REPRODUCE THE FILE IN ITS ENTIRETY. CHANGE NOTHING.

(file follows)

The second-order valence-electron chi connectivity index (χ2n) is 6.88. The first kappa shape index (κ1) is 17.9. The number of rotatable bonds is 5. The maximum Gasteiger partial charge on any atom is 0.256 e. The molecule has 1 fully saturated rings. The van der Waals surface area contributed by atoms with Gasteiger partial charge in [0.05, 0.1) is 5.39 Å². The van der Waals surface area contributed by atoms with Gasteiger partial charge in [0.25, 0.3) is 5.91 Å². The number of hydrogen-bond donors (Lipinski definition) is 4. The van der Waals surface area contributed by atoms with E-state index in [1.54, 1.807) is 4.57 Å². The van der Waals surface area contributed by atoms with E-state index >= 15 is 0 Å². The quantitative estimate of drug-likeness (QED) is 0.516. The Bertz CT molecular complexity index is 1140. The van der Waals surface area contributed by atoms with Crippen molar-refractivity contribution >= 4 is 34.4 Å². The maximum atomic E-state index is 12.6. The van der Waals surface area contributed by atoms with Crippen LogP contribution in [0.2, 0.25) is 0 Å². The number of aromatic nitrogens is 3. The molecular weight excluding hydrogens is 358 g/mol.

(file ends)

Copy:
The second-order valence-electron chi connectivity index (χ2n) is 6.88. The first kappa shape index (κ1) is 17.9. The number of rotatable bonds is 5. The maximum Gasteiger partial charge on any atom is 0.256 e. The molecule has 1 fully saturated rings. The van der Waals surface area contributed by atoms with Gasteiger partial charge in [0.05, 0.1) is 5.39 Å². The van der Waals surface area contributed by atoms with Gasteiger partial charge in [0.25, 0.3) is 5.91 Å². The number of hydrogen-bond donors (Lipinski definition) is 4. The van der Waals surface area contributed by atoms with E-state index in [1.54, 1.807) is 4.57 Å². The van der Waals surface area contributed by atoms with E-state index >= 15 is 0 Å². The quantitative estimate of drug-likeness (QED) is 0.516. The Bertz CT molecular complexity index is 1140. The van der Waals surface area contributed by atoms with Crippen molar-refractivity contribution >= 4 is 34.4 Å². The maximum atomic E-state index is 12.6. The van der Waals surface area contributed by atoms with Crippen LogP contribution in [0.2, 0.25) is 0 Å². The number of aromatic nitrogens is 3. The molecular weight excluding hydrogens is 358 g/mol.